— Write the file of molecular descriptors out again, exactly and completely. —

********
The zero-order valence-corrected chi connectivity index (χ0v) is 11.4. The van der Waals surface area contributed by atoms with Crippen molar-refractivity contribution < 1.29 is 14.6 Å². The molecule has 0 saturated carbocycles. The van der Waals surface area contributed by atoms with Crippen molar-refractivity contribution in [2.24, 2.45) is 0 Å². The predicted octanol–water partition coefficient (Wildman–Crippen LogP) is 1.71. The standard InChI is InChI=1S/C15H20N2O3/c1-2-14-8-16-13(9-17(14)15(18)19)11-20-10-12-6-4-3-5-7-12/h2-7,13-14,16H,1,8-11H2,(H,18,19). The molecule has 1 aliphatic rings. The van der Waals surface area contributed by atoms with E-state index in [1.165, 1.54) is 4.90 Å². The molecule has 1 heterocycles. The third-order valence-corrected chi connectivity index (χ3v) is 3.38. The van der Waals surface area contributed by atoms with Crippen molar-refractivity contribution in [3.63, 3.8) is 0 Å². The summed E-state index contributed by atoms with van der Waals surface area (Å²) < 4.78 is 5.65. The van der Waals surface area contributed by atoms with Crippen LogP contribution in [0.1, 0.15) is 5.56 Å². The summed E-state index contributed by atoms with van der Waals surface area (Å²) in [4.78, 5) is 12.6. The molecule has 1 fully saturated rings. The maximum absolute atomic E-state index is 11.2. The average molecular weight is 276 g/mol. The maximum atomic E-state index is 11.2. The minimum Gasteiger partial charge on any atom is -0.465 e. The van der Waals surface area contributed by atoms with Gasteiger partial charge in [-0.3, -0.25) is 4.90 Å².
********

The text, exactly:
The zero-order valence-corrected chi connectivity index (χ0v) is 11.4. The van der Waals surface area contributed by atoms with Crippen molar-refractivity contribution < 1.29 is 14.6 Å². The molecule has 0 saturated carbocycles. The van der Waals surface area contributed by atoms with Crippen molar-refractivity contribution in [2.24, 2.45) is 0 Å². The predicted octanol–water partition coefficient (Wildman–Crippen LogP) is 1.71. The standard InChI is InChI=1S/C15H20N2O3/c1-2-14-8-16-13(9-17(14)15(18)19)11-20-10-12-6-4-3-5-7-12/h2-7,13-14,16H,1,8-11H2,(H,18,19). The molecule has 1 aliphatic rings. The van der Waals surface area contributed by atoms with E-state index in [1.165, 1.54) is 4.90 Å². The molecule has 1 heterocycles. The third-order valence-corrected chi connectivity index (χ3v) is 3.38. The van der Waals surface area contributed by atoms with Crippen molar-refractivity contribution in [3.63, 3.8) is 0 Å². The summed E-state index contributed by atoms with van der Waals surface area (Å²) < 4.78 is 5.65. The van der Waals surface area contributed by atoms with Crippen LogP contribution in [0.1, 0.15) is 5.56 Å². The summed E-state index contributed by atoms with van der Waals surface area (Å²) in [4.78, 5) is 12.6. The molecule has 1 fully saturated rings. The maximum absolute atomic E-state index is 11.2. The average molecular weight is 276 g/mol. The maximum atomic E-state index is 11.2. The minimum Gasteiger partial charge on any atom is -0.465 e. The van der Waals surface area contributed by atoms with Gasteiger partial charge in [-0.3, -0.25) is 4.90 Å².